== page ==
She commended the drive and focus of the Anti-Corruption Commissioner to address the gender imbalance in this important area and also the commitment to tackling corruption in Sierra Leone.

The International Anti-Corruption Day considers every single country across the globe should be reminded that a sign of a strong and open democracy is one with credible, competent bodies that can hold governments to account; that provide checks and balances on important topics of national interest like corruption, electoral conduct, public spending; that have the space to truly operate without bias or political interference.

This is no easy task wherever in the world you sit. But it is the strong, open societies with accountable institutions that are the societies that will be in the best shape to develop, attract investment and provide an environment where their people thrive.

In addition to detecting and investigating corruption, it is important to tackle impunity, especially where gender inequality often makes it harder for women to access justice. There need to be consequences where corruption is found, applied equitably, without bias or interference, by an expert and independent judiciary. That is why the UK supported the establishment of the Anti-Corruption Court which has an important mission in effectively adjudicating and sentencing cases, to create an effective deterrent and build public confidence.

Fighting corruption is everyone’s responsibility, and the fight can be won only when citizens and government work together in partnership and the interests of all.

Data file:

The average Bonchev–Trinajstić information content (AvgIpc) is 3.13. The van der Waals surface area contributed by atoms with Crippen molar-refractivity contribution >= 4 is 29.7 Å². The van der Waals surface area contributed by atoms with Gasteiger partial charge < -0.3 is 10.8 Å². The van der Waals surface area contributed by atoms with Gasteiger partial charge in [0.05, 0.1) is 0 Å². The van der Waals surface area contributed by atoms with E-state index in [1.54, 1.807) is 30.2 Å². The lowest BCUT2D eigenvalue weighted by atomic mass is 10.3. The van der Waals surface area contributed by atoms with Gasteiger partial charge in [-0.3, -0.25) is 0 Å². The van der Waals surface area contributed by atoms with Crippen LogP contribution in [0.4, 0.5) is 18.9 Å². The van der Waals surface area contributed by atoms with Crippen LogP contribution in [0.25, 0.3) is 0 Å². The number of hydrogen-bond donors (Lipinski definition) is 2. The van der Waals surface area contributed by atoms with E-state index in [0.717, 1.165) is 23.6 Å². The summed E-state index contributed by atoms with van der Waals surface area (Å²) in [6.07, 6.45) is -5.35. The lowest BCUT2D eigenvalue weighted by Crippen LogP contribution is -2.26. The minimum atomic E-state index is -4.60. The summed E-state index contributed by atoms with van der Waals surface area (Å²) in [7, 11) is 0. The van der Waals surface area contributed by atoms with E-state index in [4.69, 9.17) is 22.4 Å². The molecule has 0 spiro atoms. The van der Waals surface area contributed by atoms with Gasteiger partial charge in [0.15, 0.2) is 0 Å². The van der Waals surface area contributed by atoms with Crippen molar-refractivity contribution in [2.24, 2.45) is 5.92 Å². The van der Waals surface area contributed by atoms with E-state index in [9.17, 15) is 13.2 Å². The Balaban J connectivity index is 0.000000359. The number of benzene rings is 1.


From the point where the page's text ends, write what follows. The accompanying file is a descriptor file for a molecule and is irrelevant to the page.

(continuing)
Bio hosts 4th Media Cocktail  

His Excellency President Dr Julius Maada Bio will today attend the fourth edition of the annual Presidential Media Cocktail organised by the Office of the Press Secretary and Presidential Spokesman in the Office of the President.

The event, which is scheduled to take place at the Country Lodge, Hill Station in Freetown, will continue to create the platform for President Bio, other senior members of government and media practitioners across the country to interact with journalists and media owners in a very light and relaxed atmosphere.

During the event, the President is expected to engage the media on key strides already made by his New Direction Government in promoting and protecting freedom of expression and of the press with specific reference to the landmark repeal, in October this year, of Part V of the 1965 Public Order Act which criminalised libel and suffocated free expression.

“I have always argued that the repeal will unshackle free speech, expand democratic spaces, and consolidate our democracy. It will open up the space for the growth of the media industry in the country. Professionalism will be enhanced and the best and brightest and more women, especially, will be encouraged to work their trade.

“Enforcing criminal libel laws contravenes international democratic governance practices. It contravenes international human rights treaties, to which Sierra Leone is a signatory, including Article 19 of the Universal Declaration of Human Rights, and Article 19(3) of the International Convention on Civil and Political Rights. All of those international commitments condemn limitations to the right to free expression,” he said.

It is worth noting that President Bio is the first Head of State in Sierra Leone to have initiated such an interactive session with media practitioners, something which many have described as a sign of his commitment to broadening the democratic space in the country.